The pulse grew faster and the hum pitched even higher as the hydrogen was injected into the portion of the accelerator visible in the laboratory.

 "Hydrogen at peak concentration, Ben,” Klaus told him.  “Time to combine?"

 “Just give me a second,” Ben said as he took one last look at Susan's monitor to reassure himself that everything was going to plan.

  Taking a deep breath, he addressed the room as one.  “Okay, combine it now.”  The pulse reached maximum intensity as the particles were combined and the first subatomic particles were released.   "Right, initiate the containment field.," Ben ordered.

 It started with a speck of light and then the faintest blue swirls became visible beside the particle accelerator, winding around themselves to form the faintest outline of a sphere.  Ben stepped around the consoles and approached it, being careful to stay within the safety zone.  Slowly, the rest of the room came to stand at his side, watching open mouthed as the sphere grew, first to the size of a tennis ball, and then to the size of a football, still growing.

 "What's the reading now?" Ben asked.

 Klaus stepped back around to his monitor, holding his head in disbelief.  "Gravitational distortion equivalent to two earth masses,” he said.  “I can't believe it, it's stable.  It's stable!"  He turned his attention back to the growing sphere, now the size of a beach ball.  "My God,  I can't believe that it works."

 Ben thought that there was the hint of laughter in the old man's voice, but as he and the rest of the team knew, Klaus had no sense of humour.

 Within one year of Ben's arrival on the team, his theories had allowed the group to prove the existence of the graviton, the particle accelerator producing three conclusive graviton particles for one millionth of a second.  The remainder of Ben's work had involved finding ways of harnessing graviton particles to create a stable artificial gravity well that could bend space-time and draw power from the pocket-universe.  It had taken a further two years just to realise the means of producing gravitons in sufficient numbers, and then the last two years to devise and construct the containment field to stop the surrounding area imploding as the gravity well grew.  Now he could be within a few meters of the gravity well without being torn apart.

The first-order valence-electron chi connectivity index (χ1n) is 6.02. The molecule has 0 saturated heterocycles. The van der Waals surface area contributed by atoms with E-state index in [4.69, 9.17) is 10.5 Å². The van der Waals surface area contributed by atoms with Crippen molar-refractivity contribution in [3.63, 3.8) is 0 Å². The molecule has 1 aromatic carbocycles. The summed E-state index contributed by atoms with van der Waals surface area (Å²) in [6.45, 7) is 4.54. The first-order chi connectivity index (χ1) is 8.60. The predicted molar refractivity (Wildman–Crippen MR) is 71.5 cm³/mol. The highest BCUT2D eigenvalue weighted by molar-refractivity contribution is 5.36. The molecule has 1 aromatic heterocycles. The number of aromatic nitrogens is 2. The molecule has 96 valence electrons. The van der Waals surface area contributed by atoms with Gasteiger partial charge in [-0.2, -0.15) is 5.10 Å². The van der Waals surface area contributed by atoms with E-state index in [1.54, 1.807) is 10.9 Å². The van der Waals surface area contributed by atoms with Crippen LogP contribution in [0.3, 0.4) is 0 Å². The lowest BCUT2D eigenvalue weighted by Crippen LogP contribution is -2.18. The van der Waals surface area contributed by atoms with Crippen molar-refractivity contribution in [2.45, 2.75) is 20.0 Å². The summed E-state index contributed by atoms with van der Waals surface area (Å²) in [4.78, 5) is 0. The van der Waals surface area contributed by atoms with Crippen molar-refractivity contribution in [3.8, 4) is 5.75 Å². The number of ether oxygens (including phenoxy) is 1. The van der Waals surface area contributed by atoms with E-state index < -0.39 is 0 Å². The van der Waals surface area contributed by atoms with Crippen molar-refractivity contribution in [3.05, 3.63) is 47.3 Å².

Klaus looked down at the monitor.  "Ben, gravity distortions at point nine solar masses,” he said.  “Do you think we should start winding it down?"

 "Is it still stable?" Ben asked.

 "As far as the readings show, containment's still holding," Klaus replied.

 Ben finally took the opportunity to exhale and allowed himself the time to fully appreciate the beauty of what he had created. Susan was first to start the applause, though soon the entire lab was aloud with clapping and cheers.  The blue orb continued to swirl and pulse away behind them with its own mystic harmony.

 Susan pulled him close and hugged him for all she was worth.  “Now this is time to celebrate!”  she announced as she presented him with a large bottle of champagne and a strip of plastic cups.  “Care to do the honours?”

 Ben accepted the bottle and shook it slightly before popping the cork, imitating sports stars all over the world.  The white froth ran down his hands as everyone cheered again, gladly accepting a cup as they were passed around.

 When everyone had their cup, there was a loud shout of cheers.  However, before anyone was able to take a sip of the champagne, the upper doors to the laboratory were suddenly kicked open.  They turned as one to see seven or eight men descend the stairs brandishing assault rifles.  They were all dressed the same, entirely in black with balaclavas covering their faces.  Before anyone had time to react, they were staring down the barrel of a gun.

 No one spoke for what seemed like an eternity.  The gunmen continued to point their weapons at the bewildered scientists, and the bewildered scientists passed terrified glances between themselves.  It took the entrance of a third party to break the silence.

 “Good morning ladies and gentlemen,” a man said from the top of the stairs.  “Please relax.  If you do as you are told, no one will get hurt.”